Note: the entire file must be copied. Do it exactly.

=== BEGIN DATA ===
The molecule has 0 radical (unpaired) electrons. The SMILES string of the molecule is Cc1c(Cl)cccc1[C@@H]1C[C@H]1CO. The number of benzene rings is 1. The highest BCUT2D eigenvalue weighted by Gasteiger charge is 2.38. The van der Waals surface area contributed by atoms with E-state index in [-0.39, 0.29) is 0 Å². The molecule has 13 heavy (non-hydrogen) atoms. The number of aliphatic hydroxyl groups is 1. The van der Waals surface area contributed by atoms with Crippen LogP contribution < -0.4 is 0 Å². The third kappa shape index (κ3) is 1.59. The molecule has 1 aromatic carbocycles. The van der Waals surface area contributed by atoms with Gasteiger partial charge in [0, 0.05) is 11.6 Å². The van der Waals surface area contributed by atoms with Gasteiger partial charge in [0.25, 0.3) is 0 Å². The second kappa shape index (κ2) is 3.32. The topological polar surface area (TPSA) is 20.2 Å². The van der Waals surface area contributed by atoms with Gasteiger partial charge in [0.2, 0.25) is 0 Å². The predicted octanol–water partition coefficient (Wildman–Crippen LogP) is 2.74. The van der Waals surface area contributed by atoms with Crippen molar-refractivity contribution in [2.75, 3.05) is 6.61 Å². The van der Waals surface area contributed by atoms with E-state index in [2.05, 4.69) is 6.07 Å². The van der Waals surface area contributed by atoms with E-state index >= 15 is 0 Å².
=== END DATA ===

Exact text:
The molecule has 0 radical (unpaired) electrons. The SMILES string of the molecule is Cc1c(Cl)cccc1[C@@H]1C[C@H]1CO. The number of benzene rings is 1. The highest BCUT2D eigenvalue weighted by Gasteiger charge is 2.38. The van der Waals surface area contributed by atoms with E-state index in [-0.39, 0.29) is 0 Å². The molecule has 13 heavy (non-hydrogen) atoms. The number of aliphatic hydroxyl groups is 1. The van der Waals surface area contributed by atoms with Crippen LogP contribution < -0.4 is 0 Å². The third kappa shape index (κ3) is 1.59. The molecule has 1 aromatic carbocycles. The van der Waals surface area contributed by atoms with Gasteiger partial charge in [0, 0.05) is 11.6 Å². The van der Waals surface area contributed by atoms with Gasteiger partial charge in [0.25, 0.3) is 0 Å². The second kappa shape index (κ2) is 3.32. The topological polar surface area (TPSA) is 20.2 Å². The van der Waals surface area contributed by atoms with Gasteiger partial charge in [0.2, 0.25) is 0 Å². The predicted octanol–water partition coefficient (Wildman–Crippen LogP) is 2.74. The van der Waals surface area contributed by atoms with Crippen molar-refractivity contribution in [2.75, 3.05) is 6.61 Å². The van der Waals surface area contributed by atoms with E-state index in [2.05, 4.69) is 6.07 Å². The van der Waals surface area contributed by atoms with E-state index >= 15 is 0 Å².